• unenlightened
    3.6k
    But should I accept your premises that (1) the end is nigh and (2) it's too late or just impossible to repair, then what I ought to do is stockpile food, fuel, and an arsenal. I should prepare as the preppers do.Hanover

    Yes. It's surprisingly (to me) popular, and I assume that is a prudential, rational 'ought' you're deploying. I, of course disagree, that this is at all a sensible response, for reasons that are discussed in the article, and will be familiar to Noah, who in my opinion was well advised to take his eco-system with him into the ark, instead of extra crates of destructive power.
  • Brett
    434
    But I'm not in the business of researched analysis, merely of hand-waving gestures you can take or leave, according to whatever criteria you wish to call rational.unenlightened

    I’ve reread your first post and I take note of your “hand-waving gestures”. Which is, I guess, “just putting this out there”. Is that right? You threw a hand grenade into the room.
  • Brett
    434
    What is still important?unenlightened

    Is this your question? I mean is this the point you’re trying to make?

    If we’re mentioning Noah, are we talking about after the flood?
  • unenlightened
    3.6k
    I’ve reread your first post and I take note of your “hand-waving gestures”. Which is, I guess, “just putting this out there”. Is that right? You threw a hand grenade into the room.Brett

    The earliest reference to the notion that burning coal might eventually lead to global warming was 1912, I think. A century later, the might has become definite, the eventually has become currently, and consequences are becoming inescapable. I didn't throw the hand grenade into the room, I merely mentioned it was there. Don't shoot the messenger. I don't really want to ague the toss about whether we will start calling it a catastrophe in 2030, or 2050, or whether the global psyche can be fairly characterised as fearful or angry or anything else at this time.

    What is still important?
    — unenlightened

    Is this your question?
    Brett

    Yes. That is the question I am asking myself and the paper is asking itself Given a future social collapse and environmental collapse, and assuming that unlike Hanover you don't think that littering the countryside with arms dumps and food caches is the solution, what will help, what is worth doing?

    I'm a wee bit surprised that no one has taken the monastic view, that in the dark ages, one must hunker down in an abstemious cooperative community dedicated to the preservation of knowledge. The wonderful tech that everyone is so attached to. I'm a wee bit surprised that so few people are even able to consider the idea without accusing me of terrorism, or some other madness.
  • Brett
    434
    I didn't throw the hand grenade into the room, I merely mentioned it was there. Don't shoot the messenger.unenlightened

    I wasn’t intending to shoot the messenger. I just wanted to clarify your intention.
  • Brett
    434
    that in the dark ages, one must hunker down in an abstemious cooperative community dedicated to the preservation of knowledge.unenlightened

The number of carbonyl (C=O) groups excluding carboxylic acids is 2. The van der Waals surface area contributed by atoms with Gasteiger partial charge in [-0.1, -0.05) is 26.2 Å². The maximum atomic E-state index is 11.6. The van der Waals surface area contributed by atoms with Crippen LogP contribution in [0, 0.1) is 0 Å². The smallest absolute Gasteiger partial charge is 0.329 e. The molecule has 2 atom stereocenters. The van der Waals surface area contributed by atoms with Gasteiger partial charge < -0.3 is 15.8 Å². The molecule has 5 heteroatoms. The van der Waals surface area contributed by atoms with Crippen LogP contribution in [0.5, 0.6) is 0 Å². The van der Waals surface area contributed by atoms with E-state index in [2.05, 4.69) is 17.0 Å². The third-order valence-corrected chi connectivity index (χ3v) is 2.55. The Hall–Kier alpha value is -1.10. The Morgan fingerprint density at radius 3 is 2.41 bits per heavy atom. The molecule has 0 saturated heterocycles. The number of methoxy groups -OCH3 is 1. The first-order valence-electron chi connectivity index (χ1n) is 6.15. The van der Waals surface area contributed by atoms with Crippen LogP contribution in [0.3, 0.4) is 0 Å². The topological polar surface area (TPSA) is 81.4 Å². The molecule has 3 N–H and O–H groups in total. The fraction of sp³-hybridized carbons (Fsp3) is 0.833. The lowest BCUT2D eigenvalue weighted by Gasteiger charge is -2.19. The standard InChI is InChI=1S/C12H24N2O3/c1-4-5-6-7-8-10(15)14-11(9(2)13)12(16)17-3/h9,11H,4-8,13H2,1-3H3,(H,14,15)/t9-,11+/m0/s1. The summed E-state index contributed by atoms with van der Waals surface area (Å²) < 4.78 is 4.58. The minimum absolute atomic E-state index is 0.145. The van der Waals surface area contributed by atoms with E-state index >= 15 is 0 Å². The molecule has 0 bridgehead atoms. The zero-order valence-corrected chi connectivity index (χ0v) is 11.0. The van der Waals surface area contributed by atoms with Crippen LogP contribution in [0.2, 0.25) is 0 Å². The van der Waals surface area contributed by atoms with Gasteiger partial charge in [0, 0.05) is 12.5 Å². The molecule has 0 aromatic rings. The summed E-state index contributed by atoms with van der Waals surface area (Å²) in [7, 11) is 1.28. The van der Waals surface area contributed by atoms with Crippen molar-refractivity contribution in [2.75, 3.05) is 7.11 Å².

This is interesting.
  • unenlightened
    3.6k
    Here's something that some folks have thought to be worth doing, and has already turned out to not have been quite as future proof as they thought. https://www.independent.co.uk/life-style/gadgets-and-tech/news/norway-seed-bank-svalbard-frost-upgrade-government-norwegian-latest-a8231361.html

    The way this thread has gone, you would think that no one has ever considered something bad happening except religious nuts.
  • bert1
    208
    I think a world government run by an AI with democratic human oversight is our best chance. Tell it what we want, it works out how to do it, and we just do what it says. Actually we probably don't need an AI. We know roughly what we need to do, we just don't have the right political structures yet. We could set them up easily enough with the internet. Just as online retailers undercut the high street, so could online government gradually make national governments redundant, or at least limited to managing local affairs. Jamalrob, could you purchase worldgovernment.com and take us into a bright new future?

    EDIT: someone already has! Cool! http://www.worldservice.org
  • Pattern-chaser
    1.2k
    Secondly there is a tacit assumption - namely if catastrophe does occur we cant do anything about it. There are many engineers working on the problem that disagree - but that is generally not talked about.Bill Hobba

    This is encouraging! :up:
    • Who are these engineers?
    • What companies do they work for?
    • What sort of projects are they working on?
    • What degree of success have they already achieved?
    • Give us links, so that we all can spread the good news!
  • Pattern-chaser
    1.2k
    The way this thread has gone, you would think that no one has ever considered something bad happening except religious nuts.unenlightened

    I see your point, but who has considered these things? Can we read about what they achieved or concluded? Where? The paper linked in the OP is the first of its kind that I've seen. You say others have considered these matters, but who and where are they?